Beer and food matching: Shout about stout

Related tags Stout

STOUT AND shellfish is a classic match, and so it was no surprise that some of our beer and food panel looked to the oceans when asked to come up...

STOUT AND shellfish is a classic match, and so it was no surprise that some of our beer and food panel looked to the oceans when asked to come up with a dish to go with a pint of the black stuff this time around. However, there were plenty of other interesting ideas as well…

Ben Bartlett, catering development manager, Marston's Pub Company: ​A traditional dish to go with stout is lobby. It was originally eaten by potters from North Staffordshire and South Cheshire who were poor and didn't always have enough money for fresh ingredients. Lobby has no official recipe because it is known as a 'throw in' or 'chuck in' recipe. The traditional lobby contained left-over meat, some animal bones, diced onion and other vegetables lobbed in to maximise the flavour - all boiled in a pot. Sometimes Marmite, Worcester-shire sauce and pearl barley are added as a way to add flavour to the dish. Then, gerrit dine yer neck!

John Keeling, Fuller's head brewer​: There's an urban myth that you could live on stout alone, so maybe it doesn't require a food match at all! The smoky flavours you find in stouts would complement smoked foods quite well, either a strong smoked fish or perhaps a German cheese. I've also experienced some quite good matches with chocolate puddings or rich deserts.

Phil Vickery, chef and broadcaster​: The classic has to be fresh oysters - made famous by our Irish friends and very good it is too. But I reckon the match can be extended to simply wine-steamed mussels with a little smoked bacon and loads of fresh chopped parsley, accompanied by half a pint of stout. Alternatively, a deep-flavoured, coarse wood pigeon and hare pâté, sweetened with a little port and served with an earthy flavoured toast such as prune and onion bread, would also work very well in my opinion.

Melissa Cole, beer writer:​ Russian Imperial, English Milk or Irish Dry - stout is truly a marvel of brewing alchemy, its deep ruby depths yielding the most amazing array of flavours and aromas from gentle caramel to gooey molasses.

There is an array of stout-friendly dishes which spring instantly to mind - beef & stout suet pie, deep rich mutton stews and, of course, sausages & colcannon - but I think its unsung partner is Cajun food. Forget your overly creamy draught or canned Guinness and pop a bottle of Original in the fridge and, while you're getting your marinade ready for those ribs, sacrifice some of your drinking pleasure for the ultimate caramelised crust on your meat when you whack it on the barbecue or griddle pan.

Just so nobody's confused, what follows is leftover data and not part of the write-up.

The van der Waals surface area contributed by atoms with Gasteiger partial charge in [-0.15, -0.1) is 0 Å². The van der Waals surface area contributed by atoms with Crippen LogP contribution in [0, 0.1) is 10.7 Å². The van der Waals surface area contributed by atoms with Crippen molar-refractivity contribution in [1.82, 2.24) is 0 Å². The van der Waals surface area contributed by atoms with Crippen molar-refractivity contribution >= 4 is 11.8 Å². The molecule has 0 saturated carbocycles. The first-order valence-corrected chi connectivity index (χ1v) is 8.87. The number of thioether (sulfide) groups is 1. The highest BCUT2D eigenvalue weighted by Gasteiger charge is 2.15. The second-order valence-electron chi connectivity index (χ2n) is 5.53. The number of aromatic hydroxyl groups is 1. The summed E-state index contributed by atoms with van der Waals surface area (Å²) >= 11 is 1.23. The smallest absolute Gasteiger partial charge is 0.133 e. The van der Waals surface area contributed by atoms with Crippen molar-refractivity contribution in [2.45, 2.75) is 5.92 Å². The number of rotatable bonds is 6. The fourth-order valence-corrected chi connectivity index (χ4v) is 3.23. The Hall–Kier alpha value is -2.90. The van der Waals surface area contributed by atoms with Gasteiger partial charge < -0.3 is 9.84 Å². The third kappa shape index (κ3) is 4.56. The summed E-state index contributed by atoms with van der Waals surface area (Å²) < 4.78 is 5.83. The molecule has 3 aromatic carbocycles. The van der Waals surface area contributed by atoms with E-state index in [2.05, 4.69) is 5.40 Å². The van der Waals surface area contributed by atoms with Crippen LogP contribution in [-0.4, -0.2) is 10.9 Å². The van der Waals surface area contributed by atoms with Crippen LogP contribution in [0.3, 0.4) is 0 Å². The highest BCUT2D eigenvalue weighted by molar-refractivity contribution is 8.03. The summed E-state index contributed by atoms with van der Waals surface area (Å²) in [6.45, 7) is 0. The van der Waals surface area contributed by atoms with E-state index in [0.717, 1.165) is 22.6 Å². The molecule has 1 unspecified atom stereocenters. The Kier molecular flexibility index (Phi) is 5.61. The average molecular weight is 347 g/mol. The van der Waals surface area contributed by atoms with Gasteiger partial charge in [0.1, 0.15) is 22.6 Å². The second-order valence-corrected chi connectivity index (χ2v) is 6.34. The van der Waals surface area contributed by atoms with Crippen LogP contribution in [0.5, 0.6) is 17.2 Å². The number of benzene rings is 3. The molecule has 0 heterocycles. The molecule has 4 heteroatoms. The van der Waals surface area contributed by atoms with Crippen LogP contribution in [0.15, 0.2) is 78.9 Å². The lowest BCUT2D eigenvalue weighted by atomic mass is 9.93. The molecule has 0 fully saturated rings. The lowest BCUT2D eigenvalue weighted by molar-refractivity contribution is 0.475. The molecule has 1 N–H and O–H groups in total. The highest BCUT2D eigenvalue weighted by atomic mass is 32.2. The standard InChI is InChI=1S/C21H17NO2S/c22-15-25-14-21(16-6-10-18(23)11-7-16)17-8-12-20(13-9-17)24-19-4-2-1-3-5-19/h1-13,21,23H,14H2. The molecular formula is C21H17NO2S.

For the chocoholics why not serve Sam Smith's Imperial Stout with a cardamom-infused 70 per cent cocoa pot and see how it makes the spice in both the beer and the dessert sing. And when it comes to English milk stout, such as Mackeson's, don't think of using anything else in your Christmas puds - they will never be as dark or rich.

Paul Drye, catering development manager, St Austell Brewery​: Matching food to go with stout couldn't be easier, from oysters to bitter chocolate and strong cheddar to Christmas pud... stout works wonders! If you drink enough of it, it even takes the bitter edge off losing your shirt at Cheltenham.

My favourite dish to eat with a good stout has got to be steak and oyster pudding, a great British standard that is truly a jewel in our culinary crown. Serve this with the first crop of new potatoes and a glass of Cornish Cream stout for a heavenly combination. If you're not in Cornwall, a locally brewed stout near you will fit the bill just fine.

Rupert Ponsonby, Beer Academy​: When I hear the word 'stout', I see visions of heaps of oysters, reclining on beds of seaweed, and enlivened by the occasional zesty lemon. But to make this wonderful pairing really work, I find that hunks of brown soda-bread are critical to mop up the oysters' liquor and to act as a bridge between the oysters and the stout. If any butter is spread on the soda bread, it should be unsalted, so as to lessen the saltiness of the combo and add a creamy quality to the mix. Failing oysters, venison is my preferred choice for stout or porter, as it's a wonderful full-flavoured (ridiculously cheap) meat which mirrors stouts' dry, yeasty meatiness; and they hit it off brilliantly.

Next month: What's wondrous with wheat beer?

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